Apprenticeships - are they worth the excitement?
As a teacher of 13 years, I have to admit that the rise of 'apprenticeships' had largely passed me by. Working most recently in an independent school, the push was certainly on the traditional academic route - GCSEs to A Levels to University. And this is no bad thing for the most part; the vast, vast majority of ex-students I meet speak in glowing terms about their experiences and how they have led to the careers and lifestyles they currently have.
However, working with globalbridge has really opened my eyes to the alternatives. 'Work place learning' (as i think the vocational training route was once trendily referred to), where young people gain experience in an organisation from the ground up while (often) working towards a qualification is a real consideration that young people HAVE to be aware of in the contemporary world. In times of crippling student debt and a saturated Higher Education sector, this route may indeed offer an advantage.
And so to apprenticeships. Traditionally, apprenticeships have (un-rightly so) been seen purely as the route for the less academically inclined. However, with the Government's apprenticeship levy to support organisations with their apprenticeship training, industry is starting to invest heavily in the 'new version' of apprenticeship. These 'Apprenticeship 2.0', including the much coveted degree apprenticeship, combine on-the-job training with (often outstanding) classroom learning, giving young people the foundation knowledge and first-hand experience to build vital skills. Young people 'earn while they learn' working towards industry recognised qualifications. They kickstart their career early, build confidence and contacts and, crucially in today's day and age, do not have the millstone of student-loan debt hanging over them. But the benefits aren't just for the apprentice; organisations who invest in apprenticeships now realise that they are gaining individuals who are motivated, who bring fresh and innovative skills and knowledge, and who (so the research suggests) are more likely to stay with an employer who has invested in them.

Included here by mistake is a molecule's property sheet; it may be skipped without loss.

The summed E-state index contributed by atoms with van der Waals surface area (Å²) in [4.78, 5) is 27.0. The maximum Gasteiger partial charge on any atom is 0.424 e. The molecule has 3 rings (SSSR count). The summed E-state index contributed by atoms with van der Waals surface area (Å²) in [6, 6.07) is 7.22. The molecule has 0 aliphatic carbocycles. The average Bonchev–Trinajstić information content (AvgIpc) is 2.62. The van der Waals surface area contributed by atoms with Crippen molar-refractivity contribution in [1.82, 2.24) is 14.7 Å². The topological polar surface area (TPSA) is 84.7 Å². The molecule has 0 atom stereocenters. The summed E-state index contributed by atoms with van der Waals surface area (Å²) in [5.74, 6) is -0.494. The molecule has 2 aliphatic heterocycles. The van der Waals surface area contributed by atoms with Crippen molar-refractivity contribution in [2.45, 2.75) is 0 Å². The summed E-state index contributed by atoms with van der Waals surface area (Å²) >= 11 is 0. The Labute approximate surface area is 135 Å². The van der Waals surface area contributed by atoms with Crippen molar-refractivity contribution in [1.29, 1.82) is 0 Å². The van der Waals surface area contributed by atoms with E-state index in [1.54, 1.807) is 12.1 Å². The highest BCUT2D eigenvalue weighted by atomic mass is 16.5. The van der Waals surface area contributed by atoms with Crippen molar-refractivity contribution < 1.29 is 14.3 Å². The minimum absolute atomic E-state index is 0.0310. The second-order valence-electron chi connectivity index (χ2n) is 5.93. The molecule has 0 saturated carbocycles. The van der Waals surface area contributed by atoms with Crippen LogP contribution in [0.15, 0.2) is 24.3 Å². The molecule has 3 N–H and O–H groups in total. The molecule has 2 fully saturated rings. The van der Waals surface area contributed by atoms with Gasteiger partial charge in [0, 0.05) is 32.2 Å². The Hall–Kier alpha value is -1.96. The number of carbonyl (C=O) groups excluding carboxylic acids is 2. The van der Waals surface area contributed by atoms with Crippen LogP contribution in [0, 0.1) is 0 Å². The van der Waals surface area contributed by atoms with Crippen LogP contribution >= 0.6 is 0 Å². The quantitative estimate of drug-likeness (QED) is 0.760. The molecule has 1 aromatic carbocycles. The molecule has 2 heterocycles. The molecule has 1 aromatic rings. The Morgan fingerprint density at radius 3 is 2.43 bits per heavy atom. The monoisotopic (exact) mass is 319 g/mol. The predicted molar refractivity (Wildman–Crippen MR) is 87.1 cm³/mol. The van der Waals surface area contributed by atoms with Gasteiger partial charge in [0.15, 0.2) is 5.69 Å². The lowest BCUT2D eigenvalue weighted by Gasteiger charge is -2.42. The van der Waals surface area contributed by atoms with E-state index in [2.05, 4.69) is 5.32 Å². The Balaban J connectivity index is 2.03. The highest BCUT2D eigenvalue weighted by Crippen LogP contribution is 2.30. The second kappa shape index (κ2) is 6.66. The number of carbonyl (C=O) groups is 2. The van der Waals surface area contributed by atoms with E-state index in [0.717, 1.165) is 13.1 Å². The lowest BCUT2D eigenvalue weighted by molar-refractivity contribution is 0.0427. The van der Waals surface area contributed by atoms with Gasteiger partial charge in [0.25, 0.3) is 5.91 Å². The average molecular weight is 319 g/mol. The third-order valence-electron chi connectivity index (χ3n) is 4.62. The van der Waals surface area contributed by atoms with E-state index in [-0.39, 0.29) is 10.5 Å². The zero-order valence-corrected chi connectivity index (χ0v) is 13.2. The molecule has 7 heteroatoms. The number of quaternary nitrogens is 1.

Through a quality apprenticeship scheme organisations are absolutely investing in their future workforce by nurturing talent as early as possible.
The problem we now face is how to change societies perceptions of apprenticeships. The first stage is ensuring that our amazing young people are exposed to the opportunities that are out there through quality careers support in schools. globalbridge should be (and in many cases is) part of this as it provides a network of these opportunities and the ability for young people to connect with the providers. And the providers can see that the young person is right for their opportunity by viewing their globalbridge profile - this saves time and money in the long term. Additionally, it is important that the Government continue to support apprenticeships financially, showing that they are willing to invest in quality, industry focused training. We know this will benefit the country in the long term! If these things happen, the apprentice is very likely to become the master. BB